#### MrAl

Joined Jun 17, 2014
6,471
Hi,

If you apply a voltage across a finite resistance you get a finite current, and then the resistance must be:
R=E/I

however when you measure the current 'I' you have to measure through any branches where that current flows.
It works because the output resistance is finite. If it was zero then you'd get an infinite current.

Sometimes the approximations used by another source or individual is not easy to spot as to how they are doing it. Here is appears that for the output impedance they assume the input resistor is infinite, and then later assume that in the denominator since R1 and R2 are so much greater than Zo that in the denominator we can assume Zo is zero, but only in the denominator because only there does it show up as a term not a factor, while in the numerator it shows up as a factor so it cant be eliminated.
To see this you would probably have to do a full analysis of the output mathematically and then compare it to the Zout formula give, then try to figure out what the assumptions are, and they usually involve either making something zero or making something infinite when those changes will not affect the percentage of the result by too much. For a quick fictional example, if we get Zout=1.001 with the input resistor present and we get Zout=1.002 with it absent, it makes sense to leave it out, as long as we can prove this for any set of values that are within reason using typical values with typical ranges for their values (the output impedance Zo is almost always much smaller than the feedback resistors for example).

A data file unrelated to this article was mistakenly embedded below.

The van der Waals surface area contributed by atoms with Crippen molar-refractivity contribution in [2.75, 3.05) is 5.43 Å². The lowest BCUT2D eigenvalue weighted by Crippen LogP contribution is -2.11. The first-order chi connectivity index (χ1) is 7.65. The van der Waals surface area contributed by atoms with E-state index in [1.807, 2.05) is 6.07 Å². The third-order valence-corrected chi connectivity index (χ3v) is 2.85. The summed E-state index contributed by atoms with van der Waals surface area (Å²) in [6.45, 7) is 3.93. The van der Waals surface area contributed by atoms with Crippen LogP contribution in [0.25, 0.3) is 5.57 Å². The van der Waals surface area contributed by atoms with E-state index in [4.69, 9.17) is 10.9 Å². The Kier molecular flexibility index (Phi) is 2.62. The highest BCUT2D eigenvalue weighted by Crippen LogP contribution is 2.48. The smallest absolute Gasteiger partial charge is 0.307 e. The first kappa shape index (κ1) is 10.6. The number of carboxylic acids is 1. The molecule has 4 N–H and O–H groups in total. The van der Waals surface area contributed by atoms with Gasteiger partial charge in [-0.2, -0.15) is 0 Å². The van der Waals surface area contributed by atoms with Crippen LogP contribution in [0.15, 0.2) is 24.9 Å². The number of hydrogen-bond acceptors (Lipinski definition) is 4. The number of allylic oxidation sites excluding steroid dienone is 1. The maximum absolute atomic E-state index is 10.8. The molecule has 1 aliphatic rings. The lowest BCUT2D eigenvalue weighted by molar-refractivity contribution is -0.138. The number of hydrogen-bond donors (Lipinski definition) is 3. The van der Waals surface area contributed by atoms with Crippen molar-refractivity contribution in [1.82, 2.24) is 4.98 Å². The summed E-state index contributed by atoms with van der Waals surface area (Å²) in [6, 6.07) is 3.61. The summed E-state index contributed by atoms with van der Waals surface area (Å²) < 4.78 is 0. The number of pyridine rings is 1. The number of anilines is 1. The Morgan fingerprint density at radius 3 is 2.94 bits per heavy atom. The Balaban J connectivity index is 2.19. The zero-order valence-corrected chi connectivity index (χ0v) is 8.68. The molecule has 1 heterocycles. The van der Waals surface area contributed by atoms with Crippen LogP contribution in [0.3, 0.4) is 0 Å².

• ray242

#### The Electrician

Joined Oct 9, 2007
2,737
I can now calculate the gain and input impedance but I'm a bit confused about how to calculate the output impedanc. My book says when calculating the output impedance of a series(voltage) feedback amplifier, it's easier to calculate by shorting the input and apply a voltage V at the output and calculate the output current I, then Zout is V/I. I'm not sure I understand why this method is feasible. I tried Zout = open voltage/short current and I got the same answer.
How did you calculate the input impedance? What result did you get?